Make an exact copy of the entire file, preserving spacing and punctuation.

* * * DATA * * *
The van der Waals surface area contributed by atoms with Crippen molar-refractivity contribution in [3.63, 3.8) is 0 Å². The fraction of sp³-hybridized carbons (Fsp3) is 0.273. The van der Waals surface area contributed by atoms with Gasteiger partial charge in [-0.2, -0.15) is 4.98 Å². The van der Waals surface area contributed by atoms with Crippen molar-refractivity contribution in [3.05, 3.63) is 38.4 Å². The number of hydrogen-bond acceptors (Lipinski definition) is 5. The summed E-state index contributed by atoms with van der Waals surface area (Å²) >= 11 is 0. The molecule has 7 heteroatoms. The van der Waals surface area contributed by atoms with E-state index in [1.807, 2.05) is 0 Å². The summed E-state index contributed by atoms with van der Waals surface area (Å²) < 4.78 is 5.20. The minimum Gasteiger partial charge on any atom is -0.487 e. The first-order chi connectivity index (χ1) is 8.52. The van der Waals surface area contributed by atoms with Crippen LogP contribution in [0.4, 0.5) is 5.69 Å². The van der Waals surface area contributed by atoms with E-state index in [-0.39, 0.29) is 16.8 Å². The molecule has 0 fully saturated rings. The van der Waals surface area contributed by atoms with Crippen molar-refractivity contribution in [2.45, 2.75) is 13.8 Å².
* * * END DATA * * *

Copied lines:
The van der Waals surface area contributed by atoms with Crippen molar-refractivity contribution in [3.63, 3.8) is 0 Å². The fraction of sp³-hybridized carbons (Fsp3) is 0.273. The van der Waals surface area contributed by atoms with Gasteiger partial charge in [-0.2, -0.15) is 4.98 Å². The van der Waals surface area contributed by atoms with Crippen molar-refractivity contribution in [3.05, 3.63) is 38.4 Å². The number of hydrogen-bond acceptors (Lipinski definition) is 5. The summed E-state index contributed by atoms with van der Waals surface area (Å²) >= 11 is 0. The molecule has 7 heteroatoms. The van der Waals surface area contributed by atoms with E-state index in [1.807, 2.05) is 0 Å². The summed E-state index contributed by atoms with van der Waals surface area (Å²) < 4.78 is 5.20. The minimum Gasteiger partial charge on any atom is -0.487 e. The first-order chi connectivity index (χ1) is 8.52. The van der Waals surface area contributed by atoms with Crippen LogP contribution in [0.4, 0.5) is 5.69 Å². The van der Waals surface area contributed by atoms with E-state index in [-0.39, 0.29) is 16.8 Å². The molecule has 0 fully saturated rings. The van der Waals surface area contributed by atoms with Crippen molar-refractivity contribution in [2.45, 2.75) is 13.8 Å².